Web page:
This ERIAL (Ethnographic Research in Illinois Academic Libraries) project is a series of studies conducted at Illinois Wesleyan, DePaul University, and Northeastern Illinois University, and the University of Illinois’ Chicago and Springfield campuses. It won't surprise most of us that ERIAL found that college students don't know how to do good research. What did surprise many of the participating professionals was just how bad students were--and just what they thought of libraries and librarians.
I'll share a few key quotes to whet your appetite for the full article:
"This study has changed, profoundly, how I see my role at the university and my understanding of who our students are,” says Lynda Duke, an academic outreach librarian at Illinois Wesleyan. “It’s been life-changing, truly.”
“Students showed an almost complete lack of interest in seeking assistance from librarians during the search process.” Of all the students they observed -- many of whom struggled to find good sources, to the point of despair -- not one asked a librarian for help.
...students seek help from sources they know and trust, and they do not know librarians. Many do not even know what the librarians are there for. "I don't think I would see them and say, 'Well, this is my research, how can I do this and that?' " one senior psychology major told the researchers. "I don't see them that way. I see them more like, 'Where's the bathroom?' " Other students imagined librarians to have more research-oriented knowledge of the library but still thought of them as glorified ushers.No wonder people keep asking why you need a master's degree to be a librarian...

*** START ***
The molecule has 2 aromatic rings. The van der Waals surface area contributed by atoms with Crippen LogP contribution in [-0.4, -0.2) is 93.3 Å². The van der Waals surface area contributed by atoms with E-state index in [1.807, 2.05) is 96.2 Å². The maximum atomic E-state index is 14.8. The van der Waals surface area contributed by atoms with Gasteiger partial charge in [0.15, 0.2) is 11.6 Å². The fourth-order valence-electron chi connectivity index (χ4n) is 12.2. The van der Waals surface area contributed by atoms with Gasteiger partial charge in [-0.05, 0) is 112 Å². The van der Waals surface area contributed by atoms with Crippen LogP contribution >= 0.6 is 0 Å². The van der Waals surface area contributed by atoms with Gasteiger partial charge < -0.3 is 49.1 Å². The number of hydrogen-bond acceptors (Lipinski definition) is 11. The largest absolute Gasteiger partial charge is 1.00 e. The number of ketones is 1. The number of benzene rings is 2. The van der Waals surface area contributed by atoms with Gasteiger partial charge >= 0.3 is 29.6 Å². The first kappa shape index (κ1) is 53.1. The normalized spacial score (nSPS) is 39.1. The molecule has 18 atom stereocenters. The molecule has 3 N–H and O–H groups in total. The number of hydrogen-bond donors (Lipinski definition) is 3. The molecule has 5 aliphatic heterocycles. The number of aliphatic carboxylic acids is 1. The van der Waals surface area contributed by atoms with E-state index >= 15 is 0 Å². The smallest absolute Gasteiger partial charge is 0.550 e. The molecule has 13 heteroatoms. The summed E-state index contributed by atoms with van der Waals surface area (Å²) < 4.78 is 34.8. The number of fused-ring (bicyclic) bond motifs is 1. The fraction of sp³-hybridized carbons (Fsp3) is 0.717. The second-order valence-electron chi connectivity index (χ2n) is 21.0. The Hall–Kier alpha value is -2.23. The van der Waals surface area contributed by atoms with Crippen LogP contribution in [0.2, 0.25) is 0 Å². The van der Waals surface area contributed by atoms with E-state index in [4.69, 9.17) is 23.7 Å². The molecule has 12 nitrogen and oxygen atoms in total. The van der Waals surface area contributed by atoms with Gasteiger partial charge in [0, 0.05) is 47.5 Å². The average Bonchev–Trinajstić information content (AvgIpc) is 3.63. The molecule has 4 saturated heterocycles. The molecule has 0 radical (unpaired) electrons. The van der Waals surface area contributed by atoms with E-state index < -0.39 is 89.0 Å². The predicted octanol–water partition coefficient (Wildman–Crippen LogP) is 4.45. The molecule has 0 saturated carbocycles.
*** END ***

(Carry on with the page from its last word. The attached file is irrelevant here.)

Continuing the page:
This is serious evidence for why our profession needs a complete brand makeover. Since that's unlikely to happen, what each of you can do is to concentrate on your own organization. Meet with faculty and teach them what you really do. Promote yourselves as expert researchers who are better than Google and who can find the right info quickly and efficiently. Buy products with this design from Cafe Press and show it off, live it, preach it.
You can learn more about this age group in the book Dancing With Digital Natives, which I'm going to review in Marketing Library Services newsletter.
Don't wait for students to come to you with questions. Instead, proactively tell them that you're an expert and you're there to teach them how to find information. It's a skill they'll need for the rest of their lives.